The FMCSA Hours of Service (HOS) rules were put in place with the intention of making roads safer by reducing fatigued driving, and as a result companies are required to ensure the accuracy and completion of their logs. Whether you're a property-carrying driver or a passenger-carrying driver, Hours of Service regulations limit the number of hours you can drive each day. HOS rules also place specific regulations on rest breaks, consecutive hours driving, off-duty time, meals, and sleeping.
The Benefits of HOS Driver Log Auditing
Whether your company utilizes an Electronic Logging Device (ELD) or the logs are handwritten (older exempt vehicles, 100 miles radius/local, Canadian only drivers, oilfield exemptions), carriers are expected to comply with DOT HOS requirements. Due to manual entry requirements, no log is immune to the risk of falsification, even ELD logs. In fact, one of the most common misconceptions is that ELD logs cannot be falsified, however, due to the requirement of manual inputs into the ELD device itself, nothing could be further from the truth. ELD’s record engine activity, but often fall short on recording human activity, such as duty status, roadside inspections, fuel stops, etc., all of which must be supplemented to engine data to complete the ELD log. Simply put, HOS driver log auditing is just as important with ELD’s as it is with paper logs.
DISA Transportation Compliance’s (DTC) log auditing services reduce your risks of fines, OOS orders, Hours of Service driver violations, and high CSA scores by maintaining compliance with your paper or ELD drivers logs. We offer a multitude of options for paper data transmittal, as well as turn key integrations to some of the most common ELD service providers to ensure timely data capture and accurate ELD and paper log auditing. Beyond using our technology for fast turnaround times, our staff of trained professionals are industry experts who can assist you with regulations and maintaining HOS compliance with the following value-added features:
Hours of Service violations are a recurring challenge in the transportation industry, and can lead to significant fines. It is critical for companies to act on errors in a timely manner before they become penalties and fines add up and become a bigger problem.
Below are 6 of the most common Hours of Service (HOS) violations. By keeping these in check, you ensure your fleet will have a high CSA score, which is crucial to your company's success.
Almost 70% of HOS violations are from Form & Manner. Form & Manner consists of the information that each driver is responsible for filling out and maintaining, such as current date, vehicle number, total number of miles driven on a given day, name of carrier, etc. They are the most common HOS violations, because they’re easily detected by roadside inspectors. Electronic logging devices (ELDs) such as those enforced by a new FMCSA rule that went into effect as of April 1, 2018, can help drivers avoid Form & Manner violations by not having to take the time to fill it out by hand.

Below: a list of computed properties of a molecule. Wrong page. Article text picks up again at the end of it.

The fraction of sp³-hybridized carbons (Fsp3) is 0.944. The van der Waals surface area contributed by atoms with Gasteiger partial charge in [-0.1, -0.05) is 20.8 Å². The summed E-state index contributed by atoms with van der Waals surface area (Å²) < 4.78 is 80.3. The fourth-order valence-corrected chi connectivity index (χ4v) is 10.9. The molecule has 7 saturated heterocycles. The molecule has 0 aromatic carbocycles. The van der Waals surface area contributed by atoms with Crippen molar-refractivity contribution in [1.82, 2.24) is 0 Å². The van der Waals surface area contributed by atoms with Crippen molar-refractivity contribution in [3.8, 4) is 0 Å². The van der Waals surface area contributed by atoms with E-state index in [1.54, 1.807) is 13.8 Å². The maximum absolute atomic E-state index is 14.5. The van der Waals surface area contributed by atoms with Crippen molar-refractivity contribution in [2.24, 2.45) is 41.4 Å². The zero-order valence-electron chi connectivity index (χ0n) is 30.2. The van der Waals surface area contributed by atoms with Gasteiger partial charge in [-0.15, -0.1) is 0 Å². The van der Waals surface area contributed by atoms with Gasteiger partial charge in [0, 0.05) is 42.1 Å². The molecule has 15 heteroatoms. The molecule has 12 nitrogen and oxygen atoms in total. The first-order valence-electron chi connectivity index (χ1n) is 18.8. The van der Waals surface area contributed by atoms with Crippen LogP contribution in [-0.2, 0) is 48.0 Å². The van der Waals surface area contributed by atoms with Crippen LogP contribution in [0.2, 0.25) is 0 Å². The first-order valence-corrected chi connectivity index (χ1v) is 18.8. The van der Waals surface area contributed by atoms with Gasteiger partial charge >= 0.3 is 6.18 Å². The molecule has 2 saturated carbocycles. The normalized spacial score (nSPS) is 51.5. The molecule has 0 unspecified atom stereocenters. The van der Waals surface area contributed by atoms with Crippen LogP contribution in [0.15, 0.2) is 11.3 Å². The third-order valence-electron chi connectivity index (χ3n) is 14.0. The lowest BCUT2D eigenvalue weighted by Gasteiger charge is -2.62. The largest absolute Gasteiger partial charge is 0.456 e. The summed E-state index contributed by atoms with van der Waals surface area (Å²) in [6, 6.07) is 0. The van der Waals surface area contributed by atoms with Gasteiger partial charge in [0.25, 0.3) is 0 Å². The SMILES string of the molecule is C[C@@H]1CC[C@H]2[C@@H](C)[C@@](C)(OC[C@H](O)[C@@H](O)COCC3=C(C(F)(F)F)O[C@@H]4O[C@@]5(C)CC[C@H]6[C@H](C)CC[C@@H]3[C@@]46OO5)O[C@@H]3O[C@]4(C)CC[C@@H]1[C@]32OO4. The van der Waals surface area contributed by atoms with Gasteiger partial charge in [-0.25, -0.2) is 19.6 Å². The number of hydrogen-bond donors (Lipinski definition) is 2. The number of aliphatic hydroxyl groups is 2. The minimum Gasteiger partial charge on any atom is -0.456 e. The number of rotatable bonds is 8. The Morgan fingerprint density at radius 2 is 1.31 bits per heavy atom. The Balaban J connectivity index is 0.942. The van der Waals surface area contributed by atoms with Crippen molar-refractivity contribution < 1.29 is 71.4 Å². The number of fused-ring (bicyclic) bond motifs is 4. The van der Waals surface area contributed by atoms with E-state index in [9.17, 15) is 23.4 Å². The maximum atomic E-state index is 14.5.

The second most common violation is ‘not current’ statuses. This violation is often difficult for drivers to keep up with, because it requires them to maintain an updated status which is easy to forget. A ‘not current’ violation will cost 5 points. ELDs make it easy to update your status with just one tap of a button.
Most drivers are required to drive a total of 11 hours and complete them during a 14-hour window. If a driver goes over those 14 hours and fails log them properly, they are subject to a 14-hour violation, which will cost them 7 points. Electronic logging apps help drivers track their 14-hour windows and send notices of upcoming violations.
Similar to the 14-hour rule, if a driver fails to log their 11 hours properly and/or continues to drive past the maximum 11-hour shift, not only are they a danger on the road, but they’re subject to a 7-point violation. Once again, ELDs assist drivers with logging hours and reminding them of their upcoming time limits.
It’s hard for drivers to do their job, as well as remember to maintain logs, but it’s important to remain up-to-date while driving so that records will be accurate. Falsifying logs are more common than you think, and often times happen because the driver is submitting more than one day’s worth of work at once, which leads them to forget how many hours they did drive. ELDs help drivers avoid this as it can track your hours and assist with up-to-date logging, rather than having to remember on their own.
It’s required that drivers can provide the record of duty status for the last 7 days’ worth of work. Missing logs is a 5-point violation and can easily be prevented with the use of ELDs, which automatically keep previous logs stored on the device.